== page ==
It’s funny how you can deceive yourself into thinking that you understand a reaction. Then you do that last experiment and get a result that shows unexpected sensitivity to one thing or other.  Depth of knowledge comes from doing a lot of experiments, not hand waving. It is important to try to learn something from every experiment. If the rxn went south, what happened?  Can you do a mass balance?  What happens to the mass that doesn’t convert to product?  Consider every “poor” result as an opportunity to extend your understanding of the reaction.

If you want to claim true expertise in a process, you have to know what the reaction system is broadly sensitive to and what it may be insensitive to. In short, you need to know what affects the velocity of the reaction or what steers it to side product formation. Exactly what are the boundaries of “normal”? 

Running the same reaction a hundred times successfully by carefully following the directions confers proficiency, not expertise.  It is fine for most workers to have proficiency. But someone should take the trouble to acquire broad expertise for the inevitable off-normal event somewhere down the timeline.

An upset condition can stem from an off-normal engineering input or from some reactivity issue. How many watts per liter will your reaction generate?  How will your reaction mass behave if there is a solvent boil-off? Does the solvent boiling point fall below the maximum temperature of the reaction in an off-normal condition? In other words, can the reaction mass self-heat in a manner leading to a runaway condition?  If so, what layers of protection are in place to prevent this kind of event?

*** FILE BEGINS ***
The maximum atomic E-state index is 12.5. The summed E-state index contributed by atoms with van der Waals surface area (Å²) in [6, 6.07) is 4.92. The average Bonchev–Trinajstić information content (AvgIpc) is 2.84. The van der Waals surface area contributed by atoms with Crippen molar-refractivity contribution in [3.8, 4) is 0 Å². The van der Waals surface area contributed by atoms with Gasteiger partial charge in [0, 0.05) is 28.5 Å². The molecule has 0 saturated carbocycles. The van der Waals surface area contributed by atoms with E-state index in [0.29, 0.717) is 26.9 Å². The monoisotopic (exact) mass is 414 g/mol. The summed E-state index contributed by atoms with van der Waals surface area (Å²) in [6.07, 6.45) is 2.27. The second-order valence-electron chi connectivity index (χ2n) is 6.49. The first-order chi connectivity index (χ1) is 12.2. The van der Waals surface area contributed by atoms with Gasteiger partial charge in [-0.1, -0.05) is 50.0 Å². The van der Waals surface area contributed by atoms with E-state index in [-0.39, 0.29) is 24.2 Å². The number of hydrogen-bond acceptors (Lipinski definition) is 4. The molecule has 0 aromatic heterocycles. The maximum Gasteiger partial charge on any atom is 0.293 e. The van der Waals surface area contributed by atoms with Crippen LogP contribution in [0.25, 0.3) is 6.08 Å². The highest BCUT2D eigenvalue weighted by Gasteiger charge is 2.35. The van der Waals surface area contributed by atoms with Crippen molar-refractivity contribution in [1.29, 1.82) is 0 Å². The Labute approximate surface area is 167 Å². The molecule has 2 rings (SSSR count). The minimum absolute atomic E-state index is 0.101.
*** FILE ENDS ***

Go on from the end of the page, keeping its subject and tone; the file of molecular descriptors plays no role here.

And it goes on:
The ability to push electrons in a mechanism or facility with named reactions is not enough skill for process scale-up. A chemist has to walk over the entire acreage to thoroughly map out the hills and valleys of the process. The people who operate the big pots and pans, and their families, are depending on your thorough knowledge to keep them safe.

Acquiring expertise is going to annoy people. It necessarily slows things down. It will make you a colossal boor at parties. But never confuse motion for progress or data for knowledge. Over time, people will come to you for advice on things. Be patient.

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